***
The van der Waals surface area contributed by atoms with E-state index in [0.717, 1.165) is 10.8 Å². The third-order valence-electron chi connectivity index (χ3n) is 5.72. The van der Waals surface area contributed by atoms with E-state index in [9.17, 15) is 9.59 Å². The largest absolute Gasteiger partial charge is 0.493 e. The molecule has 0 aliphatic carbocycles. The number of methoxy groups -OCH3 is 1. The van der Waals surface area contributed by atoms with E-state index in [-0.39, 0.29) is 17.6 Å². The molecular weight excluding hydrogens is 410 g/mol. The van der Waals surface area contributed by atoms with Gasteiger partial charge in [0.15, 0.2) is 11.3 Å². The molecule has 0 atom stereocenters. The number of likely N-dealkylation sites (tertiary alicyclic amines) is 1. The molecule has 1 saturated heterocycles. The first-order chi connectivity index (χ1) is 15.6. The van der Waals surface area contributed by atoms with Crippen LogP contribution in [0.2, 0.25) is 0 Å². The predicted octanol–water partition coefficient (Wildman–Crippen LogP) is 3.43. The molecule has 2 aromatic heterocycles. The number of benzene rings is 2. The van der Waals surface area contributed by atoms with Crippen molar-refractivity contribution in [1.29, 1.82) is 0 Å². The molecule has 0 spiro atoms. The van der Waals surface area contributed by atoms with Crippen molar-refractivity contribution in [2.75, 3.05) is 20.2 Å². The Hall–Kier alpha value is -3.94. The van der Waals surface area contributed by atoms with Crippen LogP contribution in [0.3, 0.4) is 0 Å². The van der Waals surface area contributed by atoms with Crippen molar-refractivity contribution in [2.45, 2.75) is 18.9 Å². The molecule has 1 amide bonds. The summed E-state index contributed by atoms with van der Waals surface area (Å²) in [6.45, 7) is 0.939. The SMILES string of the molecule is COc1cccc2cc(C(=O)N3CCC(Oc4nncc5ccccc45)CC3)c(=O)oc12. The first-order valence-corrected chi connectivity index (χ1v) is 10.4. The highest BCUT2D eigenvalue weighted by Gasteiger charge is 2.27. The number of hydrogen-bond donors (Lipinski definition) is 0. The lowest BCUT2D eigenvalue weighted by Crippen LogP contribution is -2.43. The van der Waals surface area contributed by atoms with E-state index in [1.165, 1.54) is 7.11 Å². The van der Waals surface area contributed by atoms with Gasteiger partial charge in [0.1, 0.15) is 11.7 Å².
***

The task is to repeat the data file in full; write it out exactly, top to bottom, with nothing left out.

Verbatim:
The van der Waals surface area contributed by atoms with E-state index in [0.717, 1.165) is 10.8 Å². The third-order valence-electron chi connectivity index (χ3n) is 5.72. The van der Waals surface area contributed by atoms with E-state index in [9.17, 15) is 9.59 Å². The largest absolute Gasteiger partial charge is 0.493 e. The molecule has 0 aliphatic carbocycles. The number of methoxy groups -OCH3 is 1. The van der Waals surface area contributed by atoms with E-state index in [-0.39, 0.29) is 17.6 Å². The molecular weight excluding hydrogens is 410 g/mol. The van der Waals surface area contributed by atoms with Gasteiger partial charge in [0.15, 0.2) is 11.3 Å². The molecule has 0 atom stereocenters. The number of likely N-dealkylation sites (tertiary alicyclic amines) is 1. The molecule has 1 saturated heterocycles. The first-order chi connectivity index (χ1) is 15.6. The van der Waals surface area contributed by atoms with Crippen LogP contribution in [0.2, 0.25) is 0 Å². The predicted octanol–water partition coefficient (Wildman–Crippen LogP) is 3.43. The molecule has 2 aromatic heterocycles. The number of benzene rings is 2. The van der Waals surface area contributed by atoms with Crippen molar-refractivity contribution in [1.29, 1.82) is 0 Å². The molecule has 0 spiro atoms. The van der Waals surface area contributed by atoms with Crippen molar-refractivity contribution in [2.75, 3.05) is 20.2 Å². The Hall–Kier alpha value is -3.94. The van der Waals surface area contributed by atoms with Crippen LogP contribution in [0.3, 0.4) is 0 Å². The van der Waals surface area contributed by atoms with Crippen molar-refractivity contribution in [2.45, 2.75) is 18.9 Å². The molecule has 1 amide bonds. The summed E-state index contributed by atoms with van der Waals surface area (Å²) in [6.45, 7) is 0.939. The SMILES string of the molecule is COc1cccc2cc(C(=O)N3CCC(Oc4nncc5ccccc45)CC3)c(=O)oc12. The first-order valence-corrected chi connectivity index (χ1v) is 10.4. The highest BCUT2D eigenvalue weighted by Gasteiger charge is 2.27. The number of hydrogen-bond donors (Lipinski definition) is 0. The lowest BCUT2D eigenvalue weighted by Crippen LogP contribution is -2.43. The van der Waals surface area contributed by atoms with E-state index in [1.165, 1.54) is 7.11 Å². The van der Waals surface area contributed by atoms with Gasteiger partial charge in [0.1, 0.15) is 11.7 Å².